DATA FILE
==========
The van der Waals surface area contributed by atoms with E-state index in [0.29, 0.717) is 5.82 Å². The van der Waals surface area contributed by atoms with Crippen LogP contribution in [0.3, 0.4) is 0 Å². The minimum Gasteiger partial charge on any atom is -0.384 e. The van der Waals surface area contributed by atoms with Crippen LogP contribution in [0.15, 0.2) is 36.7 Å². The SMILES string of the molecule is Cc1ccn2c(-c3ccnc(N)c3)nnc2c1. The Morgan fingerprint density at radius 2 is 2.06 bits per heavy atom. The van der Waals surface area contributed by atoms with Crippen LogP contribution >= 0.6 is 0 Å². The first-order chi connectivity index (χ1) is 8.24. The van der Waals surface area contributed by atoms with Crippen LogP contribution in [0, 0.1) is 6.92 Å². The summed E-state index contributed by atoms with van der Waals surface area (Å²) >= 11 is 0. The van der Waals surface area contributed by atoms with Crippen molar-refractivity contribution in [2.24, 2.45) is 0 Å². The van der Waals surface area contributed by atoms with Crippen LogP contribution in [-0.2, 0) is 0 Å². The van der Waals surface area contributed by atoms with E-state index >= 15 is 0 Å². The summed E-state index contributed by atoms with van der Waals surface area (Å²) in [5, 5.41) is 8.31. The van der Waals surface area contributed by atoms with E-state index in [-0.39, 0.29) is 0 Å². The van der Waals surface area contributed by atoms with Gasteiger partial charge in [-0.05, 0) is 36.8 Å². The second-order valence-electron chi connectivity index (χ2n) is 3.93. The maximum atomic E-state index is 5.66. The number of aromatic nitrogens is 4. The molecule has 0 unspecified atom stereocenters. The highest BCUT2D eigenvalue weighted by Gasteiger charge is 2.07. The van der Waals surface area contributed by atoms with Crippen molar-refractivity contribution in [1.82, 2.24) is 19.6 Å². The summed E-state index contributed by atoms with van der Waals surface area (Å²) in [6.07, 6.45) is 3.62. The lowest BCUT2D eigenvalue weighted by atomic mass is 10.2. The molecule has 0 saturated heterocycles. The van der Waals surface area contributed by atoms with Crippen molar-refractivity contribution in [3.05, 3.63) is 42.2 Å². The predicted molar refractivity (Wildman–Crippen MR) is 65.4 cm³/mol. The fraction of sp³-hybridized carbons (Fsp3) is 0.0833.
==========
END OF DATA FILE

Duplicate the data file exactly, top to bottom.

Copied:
The van der Waals surface area contributed by atoms with E-state index in [0.29, 0.717) is 5.82 Å². The van der Waals surface area contributed by atoms with Crippen LogP contribution in [0.3, 0.4) is 0 Å². The minimum Gasteiger partial charge on any atom is -0.384 e. The van der Waals surface area contributed by atoms with Crippen LogP contribution in [0.15, 0.2) is 36.7 Å². The SMILES string of the molecule is Cc1ccn2c(-c3ccnc(N)c3)nnc2c1. The Morgan fingerprint density at radius 2 is 2.06 bits per heavy atom. The van der Waals surface area contributed by atoms with Crippen LogP contribution >= 0.6 is 0 Å². The first-order chi connectivity index (χ1) is 8.24. The van der Waals surface area contributed by atoms with Crippen LogP contribution in [0, 0.1) is 6.92 Å². The summed E-state index contributed by atoms with van der Waals surface area (Å²) >= 11 is 0. The van der Waals surface area contributed by atoms with Crippen molar-refractivity contribution in [2.24, 2.45) is 0 Å². The van der Waals surface area contributed by atoms with Crippen LogP contribution in [-0.2, 0) is 0 Å². The van der Waals surface area contributed by atoms with E-state index >= 15 is 0 Å². The summed E-state index contributed by atoms with van der Waals surface area (Å²) in [5, 5.41) is 8.31. The van der Waals surface area contributed by atoms with E-state index in [-0.39, 0.29) is 0 Å². The van der Waals surface area contributed by atoms with Gasteiger partial charge in [-0.05, 0) is 36.8 Å². The second-order valence-electron chi connectivity index (χ2n) is 3.93. The maximum atomic E-state index is 5.66. The number of aromatic nitrogens is 4. The molecule has 0 unspecified atom stereocenters. The highest BCUT2D eigenvalue weighted by Gasteiger charge is 2.07. The van der Waals surface area contributed by atoms with Crippen molar-refractivity contribution in [1.82, 2.24) is 19.6 Å². The summed E-state index contributed by atoms with van der Waals surface area (Å²) in [6.07, 6.45) is 3.62. The lowest BCUT2D eigenvalue weighted by atomic mass is 10.2. The molecule has 0 saturated heterocycles. The van der Waals surface area contributed by atoms with Crippen molar-refractivity contribution in [3.05, 3.63) is 42.2 Å². The predicted molar refractivity (Wildman–Crippen MR) is 65.4 cm³/mol. The fraction of sp³-hybridized carbons (Fsp3) is 0.0833.